The Relays, co-sponsored by Jackson Murrah High School and the Jackson Daily News, were first integrated in 1968. Black athletes participated in more significant numbers in 1969. However, pictures of black athletes who won Relay events were never published in either of Jackson's two newspapers.

With more school desegregation taking place this year, the decision to cancel the Relays seemed the only solution to the state's racists. In most areas sports offer a setting where blacks and whites can meet in honest competition. That, evidently, is not good enough for Mississippi.


British Columbia, which is bigger than Oregon, Washington and California combined, is one of the world's most dynamic producers of foul smells. There are 22 wood pulp mills in the province, and from each emerges a smog of sulfide that affronts the nostrils with a stench reminiscent of rotten eggs, very rotten. Not that noses in British Columbia are the only ones affected. The odor of pulp mills is equally obnoxious to Swedes, Finns, Russians, Japanese, Americans or anyone else who lives near a pulp mill. But in British Columbia Ray Williston, the Minister of Resources, is making a desperate attempt to do something about it. He has offered an award of $250,000—to anyone, anywhere—who will develop a method or a device to eliminate pulp mill odor.

Pulp mill technologists believe they already have reduced the stench to a minimum. In pulp manufacturing wood chips are digested by chemicals, and the subsequent waste is then put through a complex cooking cycle. It is this which releases malodorous sulfide into the air. Repeated controlled burnings reduce the amount of waste to only one-millionth part of its original content. But a mere one part of this gas mixed with two billion parts of air sets nostrils aquiver with revulsion. The prevailing industry theory is that the gaseous residue responsible cannot be reduced any further, that nothing more can be done.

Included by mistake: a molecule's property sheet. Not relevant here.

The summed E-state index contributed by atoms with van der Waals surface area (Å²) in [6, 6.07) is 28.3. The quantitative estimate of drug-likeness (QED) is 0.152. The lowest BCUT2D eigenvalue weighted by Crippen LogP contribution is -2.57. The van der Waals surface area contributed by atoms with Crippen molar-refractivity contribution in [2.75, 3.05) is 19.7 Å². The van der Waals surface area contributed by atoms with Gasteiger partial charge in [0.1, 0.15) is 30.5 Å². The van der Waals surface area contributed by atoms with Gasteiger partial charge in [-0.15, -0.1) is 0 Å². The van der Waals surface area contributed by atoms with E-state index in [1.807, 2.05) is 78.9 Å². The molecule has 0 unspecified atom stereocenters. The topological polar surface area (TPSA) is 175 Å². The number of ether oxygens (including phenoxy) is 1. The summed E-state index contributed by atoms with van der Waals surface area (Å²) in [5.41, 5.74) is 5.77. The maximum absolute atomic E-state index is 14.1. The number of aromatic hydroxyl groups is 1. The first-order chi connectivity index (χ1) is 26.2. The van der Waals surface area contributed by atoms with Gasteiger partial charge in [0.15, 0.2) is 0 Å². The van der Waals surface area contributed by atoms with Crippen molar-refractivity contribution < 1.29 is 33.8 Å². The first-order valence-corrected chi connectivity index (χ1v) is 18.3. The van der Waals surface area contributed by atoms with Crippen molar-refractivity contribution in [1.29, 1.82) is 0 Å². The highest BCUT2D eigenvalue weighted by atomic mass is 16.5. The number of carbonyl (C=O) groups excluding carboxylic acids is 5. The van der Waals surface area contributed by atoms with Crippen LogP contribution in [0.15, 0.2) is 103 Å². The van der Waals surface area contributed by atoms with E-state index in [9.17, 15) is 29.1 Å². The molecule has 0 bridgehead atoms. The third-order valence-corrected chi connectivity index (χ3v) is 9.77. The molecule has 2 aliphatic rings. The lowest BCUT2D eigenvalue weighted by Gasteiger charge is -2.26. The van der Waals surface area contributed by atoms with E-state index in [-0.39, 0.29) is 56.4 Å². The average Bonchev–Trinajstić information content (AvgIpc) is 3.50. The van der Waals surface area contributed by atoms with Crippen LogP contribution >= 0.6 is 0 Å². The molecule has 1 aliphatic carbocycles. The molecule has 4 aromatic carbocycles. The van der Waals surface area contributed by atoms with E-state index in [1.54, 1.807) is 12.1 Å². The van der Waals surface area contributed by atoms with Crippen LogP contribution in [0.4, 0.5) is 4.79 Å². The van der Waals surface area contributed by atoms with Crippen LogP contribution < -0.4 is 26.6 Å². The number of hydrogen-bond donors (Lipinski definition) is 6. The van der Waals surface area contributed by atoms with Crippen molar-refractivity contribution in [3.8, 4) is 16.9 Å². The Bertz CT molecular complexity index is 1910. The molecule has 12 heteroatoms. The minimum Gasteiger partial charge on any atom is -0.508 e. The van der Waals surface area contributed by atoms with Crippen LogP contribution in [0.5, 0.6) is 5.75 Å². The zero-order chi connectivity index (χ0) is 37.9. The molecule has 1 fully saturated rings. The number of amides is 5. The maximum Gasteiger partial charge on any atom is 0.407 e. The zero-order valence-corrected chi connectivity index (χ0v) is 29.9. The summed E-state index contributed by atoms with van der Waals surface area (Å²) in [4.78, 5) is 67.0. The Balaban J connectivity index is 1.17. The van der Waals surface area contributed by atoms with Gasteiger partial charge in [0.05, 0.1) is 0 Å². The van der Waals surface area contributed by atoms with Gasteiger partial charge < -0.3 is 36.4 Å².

"People who talk like that are living in the world of yesterday," says Williston. "There has to be a solution." So far, the response to Williston's proposal has been remarkable. He has received more than 500 letters from all over the world requesting additional information, and engineers from Sweden, Japan and India have flown in to discuss the matter personally. The offer expires Jan. 1, 1973. Get busy.


Year after year, young New Zealander Bruce McLaren would come to America, shake the money tree that is the Can-Am Challenge Cup and return to his base in England with prizes in six figures. He built his cars himself—great brutish 200-mph sports cars—and they were incomparably better than those of his rivals. He drove them expertly, as did his fellow countryman and team driver, Denis Hulme. For three years McLaren and Hulme dominated the Can-Am series, the most important road-racing circuit in North America, so overwhelmingly that the crumbs remaining for others usually went to drivers in last year's McLarens. McLaren also built Grand Prix cars, in which he was a good, steady performer.

Of flash and glitter, McLaren had none. He had to make do with such quaint, old-fashioned virtues as character, courage, persistence, precise thought, careful organization. The nature of McLaren's calling, however, was such that fatal accidents could happen abruptly to the best and safest drivers. This, to our deep regret, was the case last week when a mechanical failure, beyond McLaren's immediate control, caused his newest Can-Am car to crash while he was testing it at Goodwood, England. He was 32.

A Cincinnati building and loan bank is offering an official red, white and blue ABA basketball as a gift for every $250 deposit left 90 days. Think that's a bargain? For $1,000 left for 90 days, a depositor receives an ice bucket.



•Jerry Levias, Houston Oiler flanker: "As the season progresses I get lighter, faster and more afraid."

•Mary Bacon, 20-year-old blonde jockey, on why she is always careful to put on her gold earrings before a race: "Just so they'll know I'm a girl."